What to Say When You Don’t Want to Open Your Mouth

“Praying is easy. Talking to God isn’t complicated. Anyone can do it. In fact, everyone should do it.”

“No appointment is necessary. God is always listening, always available. Just talk. It changes everything.”

At one time or another, I’ve said all of these things or some naïve but well-meaning version of them to family members and friends, church members and complete strangers. Forgive me. Prayer is not always easy. Prayer is not just talking. It is not best practiced by the loquacious, the extroverts, the early-morning risers, the people-persons.

Prayer is not about personality, temperament, or the time of day. Some people don’t pray better than others. There is no judge of petitions made to heaven because prayer conversation is not a competition. I’ve seen no sign that reads, “The person who says the most prayers wins.” But, if there is, then I have fallen behind. And right now, I have no desire to catch up.

Go ahead. Pass me. Or better still, I’ll pass on talking to God. These days, my mouth is just not in the right place. No further comment.

Prayer is not just about words and their placement. It is not best accomplished by the well-spoken or those well-versed in the art of prayer. Prayer is not about the sound of our words, our pacing or posture, because you can have the best words and still not be able to use to them to make sense of your life. What if you cannot get the words out?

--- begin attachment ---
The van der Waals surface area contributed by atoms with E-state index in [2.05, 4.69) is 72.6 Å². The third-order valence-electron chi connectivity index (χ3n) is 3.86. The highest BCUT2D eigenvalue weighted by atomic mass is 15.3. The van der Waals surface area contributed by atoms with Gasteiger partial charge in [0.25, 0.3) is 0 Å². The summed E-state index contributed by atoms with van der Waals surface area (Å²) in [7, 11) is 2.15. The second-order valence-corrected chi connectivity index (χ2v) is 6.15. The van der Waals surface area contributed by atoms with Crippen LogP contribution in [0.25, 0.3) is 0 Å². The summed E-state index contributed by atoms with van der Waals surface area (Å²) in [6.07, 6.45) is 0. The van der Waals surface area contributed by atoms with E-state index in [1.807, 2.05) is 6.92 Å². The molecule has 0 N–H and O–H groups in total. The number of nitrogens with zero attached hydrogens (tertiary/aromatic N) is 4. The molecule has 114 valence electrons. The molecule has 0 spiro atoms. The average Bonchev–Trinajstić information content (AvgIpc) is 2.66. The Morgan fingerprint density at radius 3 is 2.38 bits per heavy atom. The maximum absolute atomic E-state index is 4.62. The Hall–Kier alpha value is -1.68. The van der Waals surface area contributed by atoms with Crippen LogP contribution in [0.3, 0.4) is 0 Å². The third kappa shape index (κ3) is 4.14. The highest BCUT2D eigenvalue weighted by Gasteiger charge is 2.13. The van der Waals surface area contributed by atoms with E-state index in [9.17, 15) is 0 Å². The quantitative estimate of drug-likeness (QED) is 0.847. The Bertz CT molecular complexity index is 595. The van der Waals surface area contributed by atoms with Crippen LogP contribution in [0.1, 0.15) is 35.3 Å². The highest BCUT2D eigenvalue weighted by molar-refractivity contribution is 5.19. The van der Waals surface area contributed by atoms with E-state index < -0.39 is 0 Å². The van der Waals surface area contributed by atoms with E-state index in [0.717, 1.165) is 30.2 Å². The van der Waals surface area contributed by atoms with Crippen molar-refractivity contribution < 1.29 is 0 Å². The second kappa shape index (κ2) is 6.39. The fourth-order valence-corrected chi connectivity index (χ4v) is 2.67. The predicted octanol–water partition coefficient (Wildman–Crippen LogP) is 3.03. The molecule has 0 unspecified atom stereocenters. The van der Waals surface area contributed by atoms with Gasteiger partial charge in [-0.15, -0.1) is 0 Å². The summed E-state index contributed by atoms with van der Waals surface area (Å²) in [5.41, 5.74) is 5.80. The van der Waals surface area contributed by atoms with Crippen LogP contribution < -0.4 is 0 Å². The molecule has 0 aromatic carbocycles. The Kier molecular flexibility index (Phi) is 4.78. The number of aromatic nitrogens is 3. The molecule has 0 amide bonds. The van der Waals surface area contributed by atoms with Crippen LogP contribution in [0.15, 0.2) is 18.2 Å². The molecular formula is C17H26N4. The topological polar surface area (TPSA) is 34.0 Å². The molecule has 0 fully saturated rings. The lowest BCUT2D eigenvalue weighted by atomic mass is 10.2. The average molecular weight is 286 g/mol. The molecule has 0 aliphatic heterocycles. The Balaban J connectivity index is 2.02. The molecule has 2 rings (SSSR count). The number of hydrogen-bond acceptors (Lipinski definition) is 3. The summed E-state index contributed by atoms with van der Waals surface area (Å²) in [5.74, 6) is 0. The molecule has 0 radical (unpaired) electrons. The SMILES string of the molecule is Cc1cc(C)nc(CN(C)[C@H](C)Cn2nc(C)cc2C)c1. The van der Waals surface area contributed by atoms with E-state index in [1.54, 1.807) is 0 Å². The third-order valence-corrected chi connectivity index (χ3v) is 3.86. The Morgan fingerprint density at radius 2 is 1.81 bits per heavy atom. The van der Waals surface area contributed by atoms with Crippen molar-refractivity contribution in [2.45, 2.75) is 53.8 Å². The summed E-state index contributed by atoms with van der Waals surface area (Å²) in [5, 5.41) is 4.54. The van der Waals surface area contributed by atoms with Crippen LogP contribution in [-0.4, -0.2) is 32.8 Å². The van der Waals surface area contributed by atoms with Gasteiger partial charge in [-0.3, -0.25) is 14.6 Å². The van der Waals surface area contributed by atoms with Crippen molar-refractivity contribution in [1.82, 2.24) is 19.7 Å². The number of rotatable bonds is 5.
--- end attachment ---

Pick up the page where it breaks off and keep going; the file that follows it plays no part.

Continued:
What do you do when they won’t come out and you are quite content to let them stay there?

Talking to God all the time is not that simple. The nature of the conversation cannot be summarized in a tagline, motto, or mantra. Speaking of such, I was recently given a journal with a cover that read: “It’s a tough world. Stay prayed up.”

That day, I agreed. Today, I don’t. Those words assume that I can store up my petitions when my prayers are running low. Or that I can be someone so full of prayer that none of the world’s troubles can get a word in edgewise. Neither is true, though it sounded good and at least the person who purchased the journal for me was sold on it.

But what if you can’t even say the name of God? What do you do when you shake your head and nothing comes out? When are things are better left unsaid? When does it only feel like they are? What if the last thing you want to do is tell God all about it?

I don’t know. I am hoping that writing this is a start.

Reverend Starlette Thomas* is the interim pastor at Village Baptist Church in Bowie, Maryland and the Minister to Empower Congregations at the D.C. Baptist Convention. She writes on the social construct of race and the practice of faith at www.racelessgospel.com. Her hobbies include reading, writing, and Starbucks.

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